• By having a fixed shroud wall 39 and wall 15 it will be understood that a well-defined flow 32 conduit is created local to the flap 40 giving greater control of the flow conditions adjacent to the duct 35 exhaust. In such circumstances the disturbance as a result of the flap 40 protruding into that conduit will create the desired variations in static pressure and therefore flow rate through the heat exchanger 26. When the flap is forced into a closed configuration as depicted in FIG. 5, it will be understood that there will be no fluid flow 22 through the duct 25 to the heat exchanger 26. The flap is closed, therefore there will be no flow 22 b through the conduit 35 and in such circumstances normal fan flow 32 can be presented without any drag or impingement as a result of the exhaust flow 22 b from the heat exchanger 26 as described previously. By such an approach the prior necessity of having an outlet vent which is appropriately sized for highest expected conditions is avoided. Fluid flow 22 through the heat exchanger 26 can be adjusted dependent upon actual requirements and this flow recovered in combination with the by-pass flow 32 for greater engine efficiency. By providing a fixed shroud wall 39 it will be understood that an accentuation of the static pressure reduction effects of flap 40 can be achieved.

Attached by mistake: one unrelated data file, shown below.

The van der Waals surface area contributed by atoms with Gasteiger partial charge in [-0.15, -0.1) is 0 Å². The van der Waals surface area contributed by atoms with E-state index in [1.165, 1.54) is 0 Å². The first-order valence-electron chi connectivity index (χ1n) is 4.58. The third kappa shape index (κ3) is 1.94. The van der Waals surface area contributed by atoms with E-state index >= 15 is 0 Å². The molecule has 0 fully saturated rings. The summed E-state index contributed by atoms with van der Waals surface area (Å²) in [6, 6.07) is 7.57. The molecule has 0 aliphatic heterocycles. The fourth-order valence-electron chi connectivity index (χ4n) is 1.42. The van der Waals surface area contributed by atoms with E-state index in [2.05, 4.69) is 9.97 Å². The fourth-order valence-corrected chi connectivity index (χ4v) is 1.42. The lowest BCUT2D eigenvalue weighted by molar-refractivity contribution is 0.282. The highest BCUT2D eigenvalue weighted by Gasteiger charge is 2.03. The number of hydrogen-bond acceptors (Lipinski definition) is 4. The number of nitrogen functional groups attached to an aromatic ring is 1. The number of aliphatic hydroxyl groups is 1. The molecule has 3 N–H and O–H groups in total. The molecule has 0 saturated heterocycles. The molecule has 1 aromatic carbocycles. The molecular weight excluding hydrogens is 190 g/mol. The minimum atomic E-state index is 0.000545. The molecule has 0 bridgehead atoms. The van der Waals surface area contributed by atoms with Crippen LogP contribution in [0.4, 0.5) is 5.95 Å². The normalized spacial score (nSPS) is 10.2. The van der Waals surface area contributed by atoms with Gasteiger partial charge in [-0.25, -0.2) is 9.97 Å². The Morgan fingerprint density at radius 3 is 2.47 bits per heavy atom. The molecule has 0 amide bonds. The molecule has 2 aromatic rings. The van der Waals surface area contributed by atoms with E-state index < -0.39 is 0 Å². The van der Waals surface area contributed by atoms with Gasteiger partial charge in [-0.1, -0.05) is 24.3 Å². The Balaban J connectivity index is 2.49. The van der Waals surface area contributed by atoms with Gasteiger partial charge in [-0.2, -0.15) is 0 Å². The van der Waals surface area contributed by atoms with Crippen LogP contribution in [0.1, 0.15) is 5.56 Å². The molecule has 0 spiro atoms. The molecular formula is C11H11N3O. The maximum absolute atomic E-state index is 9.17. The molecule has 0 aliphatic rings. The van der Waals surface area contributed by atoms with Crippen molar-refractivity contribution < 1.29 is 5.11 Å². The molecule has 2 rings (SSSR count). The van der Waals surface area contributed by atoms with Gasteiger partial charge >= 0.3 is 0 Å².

• The variable flap 40 is rotatable about its upstream edge 40a and in an open position defines a converging passage 86. Fluid flow 32 a therefore accelerates and creates a low static pressure local to the outlet plane 41. The variable flap 40 is moveable between a closed position (FIG. 5) and an open position (FIG. 4) via an actuation mechanism. One such actuation mechanism comprising a motor 90 having a drive arm 92 connected to the flap 40. The motor 90 is mounted to a wall of the duct 35. The motor 90 is operable via electronics as would be understood by the skilled person. The motor 90 is operable to vary the amount of flow 22 b through the valve 36 to maximise thrust recovery. As the flap 66 may be closed completely, the flap and drive mechanism 90, 92 is capable of operating as the inlet valve 5, which in this case is omitted.